I Married a Witch is as delicate and effervescent a romantic comedy as there is. Fredric March was as reliable a leading man as Hollywood ever produced; Kellaway is fiendishly entertaining; Robert Benchley provides reliable comedic support as Dr. Dudley White, Wallace’s best friend; and Veronica Lake is an ideal screwball heroine: strong-headed, a little dizzy, sexy, and, yes, totally bewitching. If you ever wondered what Lake was like at the height of her powers this movie will give you a good idea. Edith Head’s gowns are gorgeous and the rest of the production is solid, ably crafting a totally fantastic and studio-constructed – as only Hollywood (Paramount, in this case) could do it – storybook version of New England.

Director Clair (who has his own section at Best Video) was a famed early innovator in sound and surreal comedy in his native France, heavily influencing Chaplin among others. His deft touch is evident everywhere in these fast-paced, zippy proceedings, which successfully manage to intermingle the paranormal and politics, the battle of the sexes and American history, love and witchcraft. If you are in the mood for a Halloween film which is fun (and does not feature chainsaws, machetes, or body counts) then look no further than this delightful comedic bonbon.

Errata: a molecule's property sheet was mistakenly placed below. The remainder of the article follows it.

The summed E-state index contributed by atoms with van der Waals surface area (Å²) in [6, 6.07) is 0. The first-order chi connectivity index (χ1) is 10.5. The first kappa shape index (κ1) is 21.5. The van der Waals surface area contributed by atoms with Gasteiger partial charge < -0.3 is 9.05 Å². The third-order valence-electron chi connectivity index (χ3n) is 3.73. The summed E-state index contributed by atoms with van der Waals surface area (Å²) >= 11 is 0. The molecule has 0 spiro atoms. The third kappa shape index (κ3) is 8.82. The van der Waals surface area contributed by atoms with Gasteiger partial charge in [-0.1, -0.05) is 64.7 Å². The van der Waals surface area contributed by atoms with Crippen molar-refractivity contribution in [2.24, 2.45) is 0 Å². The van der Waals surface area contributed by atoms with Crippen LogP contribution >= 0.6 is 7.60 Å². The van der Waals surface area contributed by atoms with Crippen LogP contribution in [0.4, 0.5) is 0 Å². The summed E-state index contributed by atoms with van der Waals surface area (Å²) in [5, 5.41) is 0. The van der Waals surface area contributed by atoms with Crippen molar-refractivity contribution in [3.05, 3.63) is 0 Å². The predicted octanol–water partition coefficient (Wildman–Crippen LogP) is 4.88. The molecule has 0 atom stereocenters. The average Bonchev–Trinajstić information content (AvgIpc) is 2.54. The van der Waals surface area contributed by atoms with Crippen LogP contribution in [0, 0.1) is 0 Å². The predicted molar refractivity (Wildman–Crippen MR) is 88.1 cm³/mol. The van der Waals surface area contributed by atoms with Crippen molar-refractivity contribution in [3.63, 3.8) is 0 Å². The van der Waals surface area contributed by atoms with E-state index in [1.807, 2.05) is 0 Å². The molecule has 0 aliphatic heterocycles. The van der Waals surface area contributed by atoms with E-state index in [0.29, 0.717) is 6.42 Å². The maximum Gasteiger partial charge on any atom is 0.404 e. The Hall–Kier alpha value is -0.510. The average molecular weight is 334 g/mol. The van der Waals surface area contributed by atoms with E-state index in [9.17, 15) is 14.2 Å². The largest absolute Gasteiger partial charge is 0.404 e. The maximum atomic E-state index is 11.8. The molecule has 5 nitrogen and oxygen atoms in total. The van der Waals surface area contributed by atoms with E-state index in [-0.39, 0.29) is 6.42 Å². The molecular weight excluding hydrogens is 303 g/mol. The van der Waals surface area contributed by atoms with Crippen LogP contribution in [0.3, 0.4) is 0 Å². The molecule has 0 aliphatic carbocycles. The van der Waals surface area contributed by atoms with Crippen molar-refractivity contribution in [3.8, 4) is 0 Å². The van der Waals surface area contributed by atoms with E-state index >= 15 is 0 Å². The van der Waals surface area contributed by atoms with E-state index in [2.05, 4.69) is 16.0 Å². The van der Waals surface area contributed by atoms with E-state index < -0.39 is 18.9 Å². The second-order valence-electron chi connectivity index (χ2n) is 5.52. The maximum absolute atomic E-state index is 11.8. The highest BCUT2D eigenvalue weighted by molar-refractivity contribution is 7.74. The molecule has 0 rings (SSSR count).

Hank’s Recommendations 05/07/13

hank_paperJACK REACHER — This film got terrible reviews; The New York Times hated it.

But I liked it (so did IMDB, with a 7.0 rating). True, you might have to be in the mood for this thriller (I was—long day). And it’s true, Tom Cruise is no longer so fresh-faced but simply grimly determined; the fuzz is off the peach. Co-star Rosamund Pike wears an expression of constant, mouth-opening alarm and both Robert Duval and Richard Jenkins are a bit long in the tooth. But the film, itself seeming from the 70s, has bite. The movie’s more than formula and less than cheesy. It’s a good adaptation of a Lee child thriller (which I read), hitting all the sweet spots. Werner Herzog plays the heavy with restrained and eloquent menace, helping to anchor a film that moves along with a pleasingly energized pace. Tom Cruise’s best thriller remains COLLATERAL (with Jamie Foxx). But this one’s satisfying.

If you had a hard day, take a Cruise at Best Video.

Devil_and_Miss_Jones_DVDTHE DEVIL AND MISS JONES – Now here’s a formula that’s fresh as the day it was born—a Depression-era comedy from 1941.

A wealthy New York City magnate takes umbrage to the headlines with a photograph of himself being hung in effigy by disgruntled employees of a large department store he owns – as well as does his sycophantic board of directors. So he takes matters into his own hand by infiltrating the store’s ranks as a lowly shoe clerk in order to unearth the unionizing rabble-rousers.

The movie is exquisitely paced (especially without intruding background music) and acted with exuberant aplomb by a cast that includes Jean Arthur, Charles Coburn, Robert Cummings, Edmund Gwenn and Spring Byington. This socially conscious classic comedy, back when—unlike today’s Depression—there was an actual vision of the future, has wit and charm and heart.